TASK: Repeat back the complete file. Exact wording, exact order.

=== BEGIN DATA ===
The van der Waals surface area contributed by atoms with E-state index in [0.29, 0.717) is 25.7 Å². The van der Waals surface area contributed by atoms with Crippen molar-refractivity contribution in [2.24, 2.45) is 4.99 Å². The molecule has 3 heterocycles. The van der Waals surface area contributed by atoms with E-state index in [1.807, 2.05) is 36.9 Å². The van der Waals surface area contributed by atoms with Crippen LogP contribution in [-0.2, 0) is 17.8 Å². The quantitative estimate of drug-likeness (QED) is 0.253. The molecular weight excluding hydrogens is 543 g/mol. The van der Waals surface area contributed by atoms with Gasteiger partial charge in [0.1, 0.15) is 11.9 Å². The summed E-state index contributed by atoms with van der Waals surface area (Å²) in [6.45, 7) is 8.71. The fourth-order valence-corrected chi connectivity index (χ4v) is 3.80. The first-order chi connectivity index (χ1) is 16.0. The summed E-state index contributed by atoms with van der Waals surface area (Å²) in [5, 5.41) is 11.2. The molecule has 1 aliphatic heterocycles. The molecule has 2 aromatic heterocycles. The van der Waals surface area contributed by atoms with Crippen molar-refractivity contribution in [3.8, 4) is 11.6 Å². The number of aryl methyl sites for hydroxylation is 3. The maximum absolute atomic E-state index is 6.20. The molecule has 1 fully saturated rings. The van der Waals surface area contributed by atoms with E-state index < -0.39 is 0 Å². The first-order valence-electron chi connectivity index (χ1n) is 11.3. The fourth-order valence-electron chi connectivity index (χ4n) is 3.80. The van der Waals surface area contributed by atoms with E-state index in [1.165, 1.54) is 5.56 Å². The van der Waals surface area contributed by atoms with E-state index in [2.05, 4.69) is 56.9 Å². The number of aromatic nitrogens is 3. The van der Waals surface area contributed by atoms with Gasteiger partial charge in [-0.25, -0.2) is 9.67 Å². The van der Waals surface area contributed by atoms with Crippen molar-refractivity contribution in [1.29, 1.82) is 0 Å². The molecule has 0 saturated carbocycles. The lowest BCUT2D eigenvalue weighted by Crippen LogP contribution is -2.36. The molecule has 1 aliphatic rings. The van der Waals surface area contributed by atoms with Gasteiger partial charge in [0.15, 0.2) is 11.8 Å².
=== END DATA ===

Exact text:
The van der Waals surface area contributed by atoms with E-state index in [0.29, 0.717) is 25.7 Å². The van der Waals surface area contributed by atoms with Crippen molar-refractivity contribution in [2.24, 2.45) is 4.99 Å². The molecule has 3 heterocycles. The van der Waals surface area contributed by atoms with E-state index in [1.807, 2.05) is 36.9 Å². The van der Waals surface area contributed by atoms with Crippen LogP contribution in [-0.2, 0) is 17.8 Å². The quantitative estimate of drug-likeness (QED) is 0.253. The molecular weight excluding hydrogens is 543 g/mol. The van der Waals surface area contributed by atoms with Gasteiger partial charge in [0.1, 0.15) is 11.9 Å². The summed E-state index contributed by atoms with van der Waals surface area (Å²) in [6.45, 7) is 8.71. The fourth-order valence-corrected chi connectivity index (χ4v) is 3.80. The first-order chi connectivity index (χ1) is 16.0. The summed E-state index contributed by atoms with van der Waals surface area (Å²) in [5, 5.41) is 11.2. The molecule has 1 aliphatic heterocycles. The molecule has 2 aromatic heterocycles. The van der Waals surface area contributed by atoms with Crippen molar-refractivity contribution in [3.8, 4) is 11.6 Å². The number of aryl methyl sites for hydroxylation is 3. The maximum absolute atomic E-state index is 6.20. The molecule has 1 fully saturated rings. The van der Waals surface area contributed by atoms with E-state index < -0.39 is 0 Å². The first-order valence-electron chi connectivity index (χ1n) is 11.3. The fourth-order valence-electron chi connectivity index (χ4n) is 3.80. The van der Waals surface area contributed by atoms with E-state index in [1.165, 1.54) is 5.56 Å². The van der Waals surface area contributed by atoms with E-state index in [2.05, 4.69) is 56.9 Å². The number of aromatic nitrogens is 3. The van der Waals surface area contributed by atoms with Gasteiger partial charge in [-0.25, -0.2) is 9.67 Å². The van der Waals surface area contributed by atoms with Crippen molar-refractivity contribution in [1.29, 1.82) is 0 Å². The molecule has 0 saturated carbocycles. The lowest BCUT2D eigenvalue weighted by Crippen LogP contribution is -2.36. The molecule has 1 aliphatic rings. The van der Waals surface area contributed by atoms with Gasteiger partial charge in [0.15, 0.2) is 11.8 Å².